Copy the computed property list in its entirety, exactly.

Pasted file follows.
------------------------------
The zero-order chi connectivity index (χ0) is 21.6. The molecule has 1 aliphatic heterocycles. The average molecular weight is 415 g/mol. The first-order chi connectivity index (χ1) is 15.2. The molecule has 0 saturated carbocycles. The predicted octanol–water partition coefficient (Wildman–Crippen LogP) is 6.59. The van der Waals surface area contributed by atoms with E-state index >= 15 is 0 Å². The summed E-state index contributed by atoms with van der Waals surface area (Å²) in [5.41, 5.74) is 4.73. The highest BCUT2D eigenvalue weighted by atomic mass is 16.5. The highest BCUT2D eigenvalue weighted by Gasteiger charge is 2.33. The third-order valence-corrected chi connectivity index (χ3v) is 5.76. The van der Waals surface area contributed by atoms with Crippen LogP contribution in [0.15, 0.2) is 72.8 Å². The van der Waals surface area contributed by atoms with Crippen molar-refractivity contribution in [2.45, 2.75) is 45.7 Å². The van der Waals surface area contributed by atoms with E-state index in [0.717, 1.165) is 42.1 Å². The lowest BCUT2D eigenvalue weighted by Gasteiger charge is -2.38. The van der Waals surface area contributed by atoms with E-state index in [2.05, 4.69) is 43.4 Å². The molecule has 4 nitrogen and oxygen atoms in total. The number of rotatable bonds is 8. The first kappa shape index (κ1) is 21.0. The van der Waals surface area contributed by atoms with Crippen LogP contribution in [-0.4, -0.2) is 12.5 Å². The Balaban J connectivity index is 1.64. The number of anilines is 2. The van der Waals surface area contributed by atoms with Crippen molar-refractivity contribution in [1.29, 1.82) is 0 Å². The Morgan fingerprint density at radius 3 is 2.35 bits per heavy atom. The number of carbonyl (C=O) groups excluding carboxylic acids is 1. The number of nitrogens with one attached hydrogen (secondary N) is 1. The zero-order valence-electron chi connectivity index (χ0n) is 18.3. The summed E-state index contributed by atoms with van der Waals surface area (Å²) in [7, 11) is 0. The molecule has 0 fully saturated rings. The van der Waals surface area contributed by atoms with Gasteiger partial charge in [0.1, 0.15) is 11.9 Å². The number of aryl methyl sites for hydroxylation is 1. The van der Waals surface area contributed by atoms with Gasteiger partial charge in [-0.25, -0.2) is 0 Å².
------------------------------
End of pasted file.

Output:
The zero-order chi connectivity index (χ0) is 21.6. The molecule has 1 aliphatic heterocycles. The average molecular weight is 415 g/mol. The first-order chi connectivity index (χ1) is 15.2. The molecule has 0 saturated carbocycles. The predicted octanol–water partition coefficient (Wildman–Crippen LogP) is 6.59. The van der Waals surface area contributed by atoms with E-state index >= 15 is 0 Å². The summed E-state index contributed by atoms with van der Waals surface area (Å²) in [5.41, 5.74) is 4.73. The highest BCUT2D eigenvalue weighted by atomic mass is 16.5. The highest BCUT2D eigenvalue weighted by Gasteiger charge is 2.33. The third-order valence-corrected chi connectivity index (χ3v) is 5.76. The van der Waals surface area contributed by atoms with Crippen LogP contribution in [0.15, 0.2) is 72.8 Å². The van der Waals surface area contributed by atoms with Crippen molar-refractivity contribution in [2.45, 2.75) is 45.7 Å². The van der Waals surface area contributed by atoms with E-state index in [0.717, 1.165) is 42.1 Å². The lowest BCUT2D eigenvalue weighted by Gasteiger charge is -2.38. The van der Waals surface area contributed by atoms with E-state index in [2.05, 4.69) is 43.4 Å². The molecule has 4 nitrogen and oxygen atoms in total. The number of rotatable bonds is 8. The first kappa shape index (κ1) is 21.0. The van der Waals surface area contributed by atoms with Crippen LogP contribution in [-0.4, -0.2) is 12.5 Å². The Balaban J connectivity index is 1.64. The number of anilines is 2. The van der Waals surface area contributed by atoms with Crippen molar-refractivity contribution in [1.29, 1.82) is 0 Å². The Morgan fingerprint density at radius 3 is 2.35 bits per heavy atom. The number of carbonyl (C=O) groups excluding carboxylic acids is 1. The number of nitrogens with one attached hydrogen (secondary N) is 1. The zero-order valence-electron chi connectivity index (χ0n) is 18.3. The summed E-state index contributed by atoms with van der Waals surface area (Å²) in [7, 11) is 0. The molecule has 0 fully saturated rings. The van der Waals surface area contributed by atoms with Gasteiger partial charge in [0.1, 0.15) is 11.9 Å². The number of aryl methyl sites for hydroxylation is 1. The van der Waals surface area contributed by atoms with Gasteiger partial charge in [-0.25, -0.2) is 0 Å².